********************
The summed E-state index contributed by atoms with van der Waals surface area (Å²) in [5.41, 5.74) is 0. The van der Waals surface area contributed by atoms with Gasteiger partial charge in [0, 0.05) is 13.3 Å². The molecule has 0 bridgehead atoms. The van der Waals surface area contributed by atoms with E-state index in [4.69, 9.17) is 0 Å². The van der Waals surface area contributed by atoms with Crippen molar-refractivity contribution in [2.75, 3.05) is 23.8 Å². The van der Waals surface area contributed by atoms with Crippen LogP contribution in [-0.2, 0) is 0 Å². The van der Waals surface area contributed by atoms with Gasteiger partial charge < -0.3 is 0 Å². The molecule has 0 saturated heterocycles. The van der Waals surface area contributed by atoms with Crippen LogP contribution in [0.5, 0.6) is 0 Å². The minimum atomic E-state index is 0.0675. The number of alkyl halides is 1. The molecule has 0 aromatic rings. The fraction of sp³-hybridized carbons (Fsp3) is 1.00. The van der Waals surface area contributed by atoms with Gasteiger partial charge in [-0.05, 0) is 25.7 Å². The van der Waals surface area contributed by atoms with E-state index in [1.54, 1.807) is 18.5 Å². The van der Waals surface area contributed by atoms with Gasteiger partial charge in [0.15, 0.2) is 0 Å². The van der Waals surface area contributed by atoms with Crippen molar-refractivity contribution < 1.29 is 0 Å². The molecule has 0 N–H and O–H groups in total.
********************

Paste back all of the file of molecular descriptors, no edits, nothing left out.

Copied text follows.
The summed E-state index contributed by atoms with van der Waals surface area (Å²) in [5.41, 5.74) is 0. The van der Waals surface area contributed by atoms with Gasteiger partial charge in [0, 0.05) is 13.3 Å². The molecule has 0 bridgehead atoms. The van der Waals surface area contributed by atoms with E-state index in [4.69, 9.17) is 0 Å². The van der Waals surface area contributed by atoms with Crippen molar-refractivity contribution in [2.75, 3.05) is 23.8 Å². The van der Waals surface area contributed by atoms with Crippen LogP contribution in [-0.2, 0) is 0 Å². The van der Waals surface area contributed by atoms with Gasteiger partial charge < -0.3 is 0 Å². The molecule has 0 saturated heterocycles. The van der Waals surface area contributed by atoms with Crippen LogP contribution in [0.5, 0.6) is 0 Å². The minimum atomic E-state index is 0.0675. The number of alkyl halides is 1. The molecule has 0 aromatic rings. The fraction of sp³-hybridized carbons (Fsp3) is 1.00. The van der Waals surface area contributed by atoms with Gasteiger partial charge in [-0.05, 0) is 25.7 Å². The van der Waals surface area contributed by atoms with E-state index in [1.54, 1.807) is 18.5 Å². The van der Waals surface area contributed by atoms with Gasteiger partial charge in [0.15, 0.2) is 0 Å². The van der Waals surface area contributed by atoms with Crippen molar-refractivity contribution < 1.29 is 0 Å². The molecule has 0 N–H and O–H groups in total.